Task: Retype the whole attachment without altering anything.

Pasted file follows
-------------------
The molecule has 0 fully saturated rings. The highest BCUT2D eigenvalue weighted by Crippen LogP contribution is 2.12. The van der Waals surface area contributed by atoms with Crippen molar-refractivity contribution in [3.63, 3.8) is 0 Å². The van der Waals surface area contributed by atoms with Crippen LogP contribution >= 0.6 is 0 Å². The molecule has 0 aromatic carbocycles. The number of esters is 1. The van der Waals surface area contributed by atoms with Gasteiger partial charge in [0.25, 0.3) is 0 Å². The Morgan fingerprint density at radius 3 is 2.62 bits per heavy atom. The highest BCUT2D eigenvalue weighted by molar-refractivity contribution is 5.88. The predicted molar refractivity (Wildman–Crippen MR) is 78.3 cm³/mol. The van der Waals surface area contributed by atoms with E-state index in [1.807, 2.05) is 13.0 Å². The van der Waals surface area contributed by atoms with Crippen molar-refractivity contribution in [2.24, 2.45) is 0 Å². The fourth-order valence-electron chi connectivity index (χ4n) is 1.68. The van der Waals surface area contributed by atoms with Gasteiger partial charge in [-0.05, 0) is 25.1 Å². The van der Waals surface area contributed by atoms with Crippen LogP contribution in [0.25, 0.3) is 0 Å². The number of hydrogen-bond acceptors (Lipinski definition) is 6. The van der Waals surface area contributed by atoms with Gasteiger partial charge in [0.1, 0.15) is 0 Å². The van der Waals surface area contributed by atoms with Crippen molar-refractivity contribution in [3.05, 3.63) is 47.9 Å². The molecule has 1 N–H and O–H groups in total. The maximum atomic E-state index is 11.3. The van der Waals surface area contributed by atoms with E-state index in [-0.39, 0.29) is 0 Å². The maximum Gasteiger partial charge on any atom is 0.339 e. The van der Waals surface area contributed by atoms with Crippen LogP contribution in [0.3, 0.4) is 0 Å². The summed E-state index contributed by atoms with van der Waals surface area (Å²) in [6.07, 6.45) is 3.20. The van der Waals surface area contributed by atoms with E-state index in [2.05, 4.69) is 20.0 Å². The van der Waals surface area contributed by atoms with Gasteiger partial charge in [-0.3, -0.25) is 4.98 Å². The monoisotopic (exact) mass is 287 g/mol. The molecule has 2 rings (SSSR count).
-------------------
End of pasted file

The molecule has 0 fully saturated rings. The highest BCUT2D eigenvalue weighted by Crippen LogP contribution is 2.12. The van der Waals surface area contributed by atoms with Crippen molar-refractivity contribution in [3.63, 3.8) is 0 Å². The van der Waals surface area contributed by atoms with Crippen LogP contribution >= 0.6 is 0 Å². The molecule has 0 aromatic carbocycles. The number of esters is 1. The van der Waals surface area contributed by atoms with Gasteiger partial charge in [0.25, 0.3) is 0 Å². The Morgan fingerprint density at radius 3 is 2.62 bits per heavy atom. The highest BCUT2D eigenvalue weighted by molar-refractivity contribution is 5.88. The predicted molar refractivity (Wildman–Crippen MR) is 78.3 cm³/mol. The van der Waals surface area contributed by atoms with E-state index in [1.807, 2.05) is 13.0 Å². The van der Waals surface area contributed by atoms with Crippen molar-refractivity contribution in [2.24, 2.45) is 0 Å². The fourth-order valence-electron chi connectivity index (χ4n) is 1.68. The van der Waals surface area contributed by atoms with Gasteiger partial charge in [-0.05, 0) is 25.1 Å². The van der Waals surface area contributed by atoms with Crippen LogP contribution in [0.25, 0.3) is 0 Å². The number of hydrogen-bond acceptors (Lipinski definition) is 6. The van der Waals surface area contributed by atoms with Gasteiger partial charge in [0.1, 0.15) is 0 Å². The van der Waals surface area contributed by atoms with Crippen molar-refractivity contribution in [3.05, 3.63) is 47.9 Å². The molecule has 1 N–H and O–H groups in total. The maximum atomic E-state index is 11.3. The van der Waals surface area contributed by atoms with E-state index in [-0.39, 0.29) is 0 Å². The maximum Gasteiger partial charge on any atom is 0.339 e. The van der Waals surface area contributed by atoms with Crippen LogP contribution in [0.3, 0.4) is 0 Å². The summed E-state index contributed by atoms with van der Waals surface area (Å²) in [6.07, 6.45) is 3.20. The van der Waals surface area contributed by atoms with E-state index in [2.05, 4.69) is 20.0 Å². The van der Waals surface area contributed by atoms with Gasteiger partial charge in [-0.3, -0.25) is 4.98 Å². The monoisotopic (exact) mass is 287 g/mol. The molecule has 2 rings (SSSR count).